In 1916 Cleary had to go abroad for medical treatment. On arrival in London he found that there was no Roman Catholic chaplain with the New Zealand Second Brigade in France. He volunteered as a chaplain and served in the front line for some months, and was reported as displaying conspicuous energy and courage. He returned to New Zealand in October 1917 and became a foundation member of the Returned Servicemen's Association. His response to the influenza epidemic of 1918 was warm and practical. As all the Auckland hospitals were full, Cleary converted three Catholic schools into temporary hospitals and staffed and equipped them for the use of all who needed them.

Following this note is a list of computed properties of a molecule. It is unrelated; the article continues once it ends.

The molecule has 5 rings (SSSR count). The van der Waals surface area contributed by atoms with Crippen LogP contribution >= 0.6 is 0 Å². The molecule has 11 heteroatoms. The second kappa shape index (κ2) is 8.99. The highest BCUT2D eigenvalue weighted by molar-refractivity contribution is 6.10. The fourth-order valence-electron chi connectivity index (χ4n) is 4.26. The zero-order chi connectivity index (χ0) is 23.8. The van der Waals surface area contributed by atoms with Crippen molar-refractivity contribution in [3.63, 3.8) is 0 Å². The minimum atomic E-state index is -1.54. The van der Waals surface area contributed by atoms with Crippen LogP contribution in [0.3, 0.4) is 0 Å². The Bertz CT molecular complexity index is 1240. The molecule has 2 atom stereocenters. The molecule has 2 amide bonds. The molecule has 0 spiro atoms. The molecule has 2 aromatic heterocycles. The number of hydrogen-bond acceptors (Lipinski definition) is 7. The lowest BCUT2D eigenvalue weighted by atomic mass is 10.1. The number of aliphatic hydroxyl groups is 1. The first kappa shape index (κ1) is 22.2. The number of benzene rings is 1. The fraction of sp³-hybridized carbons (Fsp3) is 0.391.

In 1918 he founded The Month, which he edited until his death. His avowed intention was to provide statements of the Catholic viewpoint on current events. The immediate and pressing need for such a journal he ascribed to what he declared to be the “campaign of defamation of Catholics” then being conducted in New Zealand. He intended the paper to be strictly non-partisan in party politics and he successfully adhered to this policy. The Month from 1918 on provides a record of Cleary's public activities and a full expression of his views on all the issues with which he was involved, since he wrote a great deal for the paper as well as editing it. At the time there were three issues of general interest in New Zealand with which The Month, under Cleary's editorship, was concerned. The first was the campaign to bring sectarian issues into politics. This began in the early years of the century, but entered a phase of much greater intensity in 1917 which lasted into the early 1920s. The influence of the Protestant Political Association on New Zealand politics in this period has not yet been investigated. But when the history of the association comes to be written, the early issues of The Month will constitute a major source of information and contemporary comment on some aspects of its activities.